LOCATION: Austin's Auto Body Shop and mobile home
DOCKET NO.: 92-311
DECIDED BY: Rehnquist Court (1991-1993)
LOWER COURT: United States Court of Appeals for the Eighth Circuit
CITATION: 509 US 292 (1993)
ARGUED: Mar 31, 1993
DECIDED: Jun 24, 1993
Randall J. Fuller - on behalf of the Respondent
William K. Kelley - on behalf of the Petitioner
Facts of the case
Media for Shalala v. Schaefer
Audio Transcription for Oral Argument - March 31, 1993 in Shalala v. Schaefer
William H. Rehnquist:
We'll hear argument next in No. 92-311, Donna E. Shalala v. Richard H. Schaefer.
William K. Kelley:
Mr. Chief Justice, and may it please the Court:
The question in this case is whether respondent's application for attorney's fees under the Equal Access to Justice Act was filed on time.
The case involves the interplay between two statutes, section 2412(d) of EAJA, and 42 United States Code, section 405(g), which is the provision in the Social Security Act that gives unsuccessful applicants for benefits a right to bring a cause of action challenging that decision in district court.
Respondent in this case applied for benefits, and his claim was denied at all levels of the administrative process.
He then filed a civil action pursuant to section 405(g) in district court.
The district court concluded that the agency had made a mistake and reversed the decision denying respondent benefits and remanded the case for further proceedings.
It is undisputed here that the court acted pursuant to sentence four of section 405(g).
That sentence gives district courts the authority to enter a judgment affirming, modifying, or reversing the decision of the Secretary with or without remanding the case as well.
Respondent did not at that time file his EAJA fee application, but instead waited until after he was awarded benefits on remand and filed an application at that point.
We contend that that application was untimely.
Under the language of subsection (d)(1)(B) of EAJA, a fee application must be filed within 30 days of final judgment in the underlying civil action for which fees are being sought.
Subsection (d)(2)(G) of EAJA, in turn, defines the term final judgment to mean a judgment that is final and not appealable.
Sentence eight of section 405(g) says that the judgment entered pursuant to sentence four is a final judgment.
It follows under the language of these statutes that respondent's fee application was due at the time that the sentence for judgment was entered and this case was remanded to the Secretary.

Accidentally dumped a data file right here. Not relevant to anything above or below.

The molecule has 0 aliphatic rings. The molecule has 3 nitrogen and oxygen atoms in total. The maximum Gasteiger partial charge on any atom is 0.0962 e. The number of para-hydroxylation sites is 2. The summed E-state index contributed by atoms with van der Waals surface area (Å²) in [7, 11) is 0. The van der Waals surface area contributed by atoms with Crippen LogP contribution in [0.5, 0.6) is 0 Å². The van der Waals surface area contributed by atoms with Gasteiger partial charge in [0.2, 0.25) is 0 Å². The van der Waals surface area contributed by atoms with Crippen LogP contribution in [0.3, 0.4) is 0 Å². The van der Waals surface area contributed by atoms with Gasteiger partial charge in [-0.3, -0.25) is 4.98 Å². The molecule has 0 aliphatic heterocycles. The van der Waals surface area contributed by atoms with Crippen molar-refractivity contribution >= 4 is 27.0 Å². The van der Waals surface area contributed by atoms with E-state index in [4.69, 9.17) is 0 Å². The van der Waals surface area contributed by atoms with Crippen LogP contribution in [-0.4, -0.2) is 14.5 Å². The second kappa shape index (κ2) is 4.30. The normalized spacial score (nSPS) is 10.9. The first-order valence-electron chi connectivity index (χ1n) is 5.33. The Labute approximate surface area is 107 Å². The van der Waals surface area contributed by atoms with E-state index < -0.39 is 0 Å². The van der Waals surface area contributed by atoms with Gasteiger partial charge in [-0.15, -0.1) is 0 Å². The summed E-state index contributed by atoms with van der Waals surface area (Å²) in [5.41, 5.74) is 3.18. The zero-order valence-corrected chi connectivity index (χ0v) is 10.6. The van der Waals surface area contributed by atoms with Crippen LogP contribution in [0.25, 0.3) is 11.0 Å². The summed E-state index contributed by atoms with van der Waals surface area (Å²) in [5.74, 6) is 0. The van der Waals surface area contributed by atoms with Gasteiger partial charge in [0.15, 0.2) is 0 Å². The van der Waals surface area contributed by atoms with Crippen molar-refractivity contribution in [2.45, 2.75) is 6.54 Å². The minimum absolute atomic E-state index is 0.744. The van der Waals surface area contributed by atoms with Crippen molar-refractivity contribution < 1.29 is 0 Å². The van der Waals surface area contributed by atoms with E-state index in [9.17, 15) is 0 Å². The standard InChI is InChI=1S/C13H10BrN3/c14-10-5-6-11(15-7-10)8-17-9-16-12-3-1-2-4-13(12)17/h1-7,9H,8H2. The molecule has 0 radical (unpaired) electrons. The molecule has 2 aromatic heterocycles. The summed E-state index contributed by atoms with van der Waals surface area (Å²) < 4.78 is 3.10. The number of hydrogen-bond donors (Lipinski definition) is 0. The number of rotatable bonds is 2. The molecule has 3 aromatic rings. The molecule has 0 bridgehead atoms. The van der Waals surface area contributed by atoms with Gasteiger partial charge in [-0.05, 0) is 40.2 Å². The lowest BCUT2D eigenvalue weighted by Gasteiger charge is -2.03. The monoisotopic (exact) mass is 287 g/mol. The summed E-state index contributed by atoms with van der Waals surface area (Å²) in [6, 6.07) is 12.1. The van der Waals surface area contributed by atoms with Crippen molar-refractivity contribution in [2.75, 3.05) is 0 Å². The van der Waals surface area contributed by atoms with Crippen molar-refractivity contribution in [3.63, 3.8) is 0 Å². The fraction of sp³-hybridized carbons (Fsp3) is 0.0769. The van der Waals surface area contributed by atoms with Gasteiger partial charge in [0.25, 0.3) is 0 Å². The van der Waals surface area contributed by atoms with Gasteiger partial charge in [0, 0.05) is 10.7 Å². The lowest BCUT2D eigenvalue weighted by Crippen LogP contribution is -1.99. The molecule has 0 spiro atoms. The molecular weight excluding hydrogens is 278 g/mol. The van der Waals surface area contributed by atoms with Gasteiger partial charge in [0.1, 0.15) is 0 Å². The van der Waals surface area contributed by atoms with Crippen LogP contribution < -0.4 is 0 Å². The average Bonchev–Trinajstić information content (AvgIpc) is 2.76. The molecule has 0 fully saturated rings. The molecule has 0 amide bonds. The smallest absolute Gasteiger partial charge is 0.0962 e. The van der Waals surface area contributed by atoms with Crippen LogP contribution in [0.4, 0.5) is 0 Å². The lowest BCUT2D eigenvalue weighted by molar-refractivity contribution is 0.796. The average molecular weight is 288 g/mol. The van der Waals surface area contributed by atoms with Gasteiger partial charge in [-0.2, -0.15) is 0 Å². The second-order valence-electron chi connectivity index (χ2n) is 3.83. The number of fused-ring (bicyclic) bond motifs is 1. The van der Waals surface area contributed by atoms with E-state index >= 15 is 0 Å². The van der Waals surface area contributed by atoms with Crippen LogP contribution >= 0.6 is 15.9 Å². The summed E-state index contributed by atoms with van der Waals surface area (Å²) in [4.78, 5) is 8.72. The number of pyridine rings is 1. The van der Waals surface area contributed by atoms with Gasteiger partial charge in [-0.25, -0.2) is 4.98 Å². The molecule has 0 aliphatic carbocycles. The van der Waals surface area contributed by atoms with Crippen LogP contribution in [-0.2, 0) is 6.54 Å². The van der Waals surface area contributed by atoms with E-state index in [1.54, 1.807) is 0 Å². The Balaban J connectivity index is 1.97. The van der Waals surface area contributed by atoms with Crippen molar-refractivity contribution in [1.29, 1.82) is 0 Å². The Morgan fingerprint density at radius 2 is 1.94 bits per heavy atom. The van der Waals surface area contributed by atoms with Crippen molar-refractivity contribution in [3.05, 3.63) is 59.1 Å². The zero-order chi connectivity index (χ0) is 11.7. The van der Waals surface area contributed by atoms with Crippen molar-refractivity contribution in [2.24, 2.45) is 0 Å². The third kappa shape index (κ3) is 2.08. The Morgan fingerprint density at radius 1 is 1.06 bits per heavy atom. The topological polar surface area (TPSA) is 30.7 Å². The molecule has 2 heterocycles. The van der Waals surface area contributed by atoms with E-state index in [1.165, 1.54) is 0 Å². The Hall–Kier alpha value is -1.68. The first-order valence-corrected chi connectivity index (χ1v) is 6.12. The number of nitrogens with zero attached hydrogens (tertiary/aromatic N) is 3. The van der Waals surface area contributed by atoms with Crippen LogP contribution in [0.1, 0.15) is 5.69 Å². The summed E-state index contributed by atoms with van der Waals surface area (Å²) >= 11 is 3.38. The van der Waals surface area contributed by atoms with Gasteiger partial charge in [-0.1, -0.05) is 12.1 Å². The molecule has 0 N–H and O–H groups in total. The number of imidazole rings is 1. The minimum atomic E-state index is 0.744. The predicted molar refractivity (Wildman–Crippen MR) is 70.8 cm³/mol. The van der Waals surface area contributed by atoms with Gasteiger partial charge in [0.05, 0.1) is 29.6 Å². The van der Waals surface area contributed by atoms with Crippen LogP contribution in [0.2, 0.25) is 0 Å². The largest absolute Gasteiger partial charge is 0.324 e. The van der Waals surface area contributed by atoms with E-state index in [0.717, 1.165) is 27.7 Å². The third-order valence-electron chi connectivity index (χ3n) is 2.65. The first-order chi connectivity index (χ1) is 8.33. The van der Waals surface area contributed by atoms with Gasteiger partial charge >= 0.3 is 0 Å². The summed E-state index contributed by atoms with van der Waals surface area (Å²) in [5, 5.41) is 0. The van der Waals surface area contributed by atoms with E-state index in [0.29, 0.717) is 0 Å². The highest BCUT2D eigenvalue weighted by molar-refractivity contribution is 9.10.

Now, this Court's recent decisions in Sullivan against Finkelstein and Melkonyan against Sullivan confirm our reading of the statute as correct.
In Finkelstein, the Court held that sentence four remands constitute a final judgment and that such judgments are appealable.
In that decision, the Court said that any action a court takes under sentence four must include a judgment, whether or not a remand is included as well.
That conclusion followed from the language of sentence four which the Court in Finkelstein said, quote, directs the entry of a judgment.
The statute does not say that a district court can do anything under sentence four without also entering a judgment.
Well, what if a court makes a mistake?
Isn't that possible?
I mean to say that the court should have entered a judgment is not necessarily to say that the court did enter a judgment.
William K. Kelley:
In Finkelstein, Justice Scalia, that very argument was made, and the Court rejected that point saying that regardless of the label the district court attaches to its order, it is a judgment and it is final and effective as such.
It shall be deemed a judgment whether the court says so or not.
William K. Kelley:
Yes, otherwise a court would simply be free to act contrary to what the statute permits.
Now, sentence six of section 405(g) stands in contrast to sentence four, for in that sentence Congress gave district courts the authority to remand cases without entering judgment and also to require the Secretary to return to district court after the remand for further proceedings in district court, at which point a judgment would then be entered.
The unanimous opinion a year later in Melkonyan confirmed... further confirms our reading here.
In Melkonyan, the Court said explicitly that section 405(g) only authorizes district courts to act pursuant to the procedures of sentence four or sentence six.